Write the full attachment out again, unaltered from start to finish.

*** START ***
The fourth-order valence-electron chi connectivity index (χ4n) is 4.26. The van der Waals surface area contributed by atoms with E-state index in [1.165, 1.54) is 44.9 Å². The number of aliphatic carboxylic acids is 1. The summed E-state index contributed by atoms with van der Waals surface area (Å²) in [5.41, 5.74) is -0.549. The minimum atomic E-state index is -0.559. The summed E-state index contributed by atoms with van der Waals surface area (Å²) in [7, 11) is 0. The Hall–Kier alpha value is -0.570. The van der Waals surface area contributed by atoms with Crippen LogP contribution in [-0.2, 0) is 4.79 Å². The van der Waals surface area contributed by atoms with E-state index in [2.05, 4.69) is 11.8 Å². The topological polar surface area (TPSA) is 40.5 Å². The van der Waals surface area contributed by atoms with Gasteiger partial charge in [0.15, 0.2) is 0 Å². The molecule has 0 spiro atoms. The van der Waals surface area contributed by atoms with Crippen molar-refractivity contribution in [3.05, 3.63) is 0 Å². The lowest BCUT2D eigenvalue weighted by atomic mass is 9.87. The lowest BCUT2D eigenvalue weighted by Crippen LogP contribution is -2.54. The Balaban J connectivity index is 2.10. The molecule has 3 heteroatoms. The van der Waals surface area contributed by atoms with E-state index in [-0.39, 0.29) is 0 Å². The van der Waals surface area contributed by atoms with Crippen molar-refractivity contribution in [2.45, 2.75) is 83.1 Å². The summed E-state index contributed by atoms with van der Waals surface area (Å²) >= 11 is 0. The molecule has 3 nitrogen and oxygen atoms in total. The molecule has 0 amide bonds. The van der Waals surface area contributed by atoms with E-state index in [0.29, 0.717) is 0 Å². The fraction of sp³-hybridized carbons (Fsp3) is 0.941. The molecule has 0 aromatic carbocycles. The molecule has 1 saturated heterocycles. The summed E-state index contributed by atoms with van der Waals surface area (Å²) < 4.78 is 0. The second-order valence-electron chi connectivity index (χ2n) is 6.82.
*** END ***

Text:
The fourth-order valence-electron chi connectivity index (χ4n) is 4.26. The van der Waals surface area contributed by atoms with E-state index in [1.165, 1.54) is 44.9 Å². The number of aliphatic carboxylic acids is 1. The summed E-state index contributed by atoms with van der Waals surface area (Å²) in [5.41, 5.74) is -0.549. The minimum atomic E-state index is -0.559. The summed E-state index contributed by atoms with van der Waals surface area (Å²) in [7, 11) is 0. The Hall–Kier alpha value is -0.570. The van der Waals surface area contributed by atoms with Crippen LogP contribution in [-0.2, 0) is 4.79 Å². The van der Waals surface area contributed by atoms with E-state index in [2.05, 4.69) is 11.8 Å². The topological polar surface area (TPSA) is 40.5 Å². The van der Waals surface area contributed by atoms with Gasteiger partial charge in [0.15, 0.2) is 0 Å². The molecule has 0 spiro atoms. The van der Waals surface area contributed by atoms with Crippen molar-refractivity contribution in [3.05, 3.63) is 0 Å². The lowest BCUT2D eigenvalue weighted by atomic mass is 9.87. The lowest BCUT2D eigenvalue weighted by Crippen LogP contribution is -2.54. The Balaban J connectivity index is 2.10. The molecule has 3 heteroatoms. The van der Waals surface area contributed by atoms with E-state index in [-0.39, 0.29) is 0 Å². The van der Waals surface area contributed by atoms with Crippen molar-refractivity contribution in [2.45, 2.75) is 83.1 Å². The summed E-state index contributed by atoms with van der Waals surface area (Å²) >= 11 is 0. The molecule has 3 nitrogen and oxygen atoms in total. The molecule has 0 amide bonds. The van der Waals surface area contributed by atoms with E-state index in [0.29, 0.717) is 0 Å². The fraction of sp³-hybridized carbons (Fsp3) is 0.941. The molecule has 0 aromatic carbocycles. The molecule has 1 saturated heterocycles. The summed E-state index contributed by atoms with van der Waals surface area (Å²) < 4.78 is 0. The second-order valence-electron chi connectivity index (χ2n) is 6.82.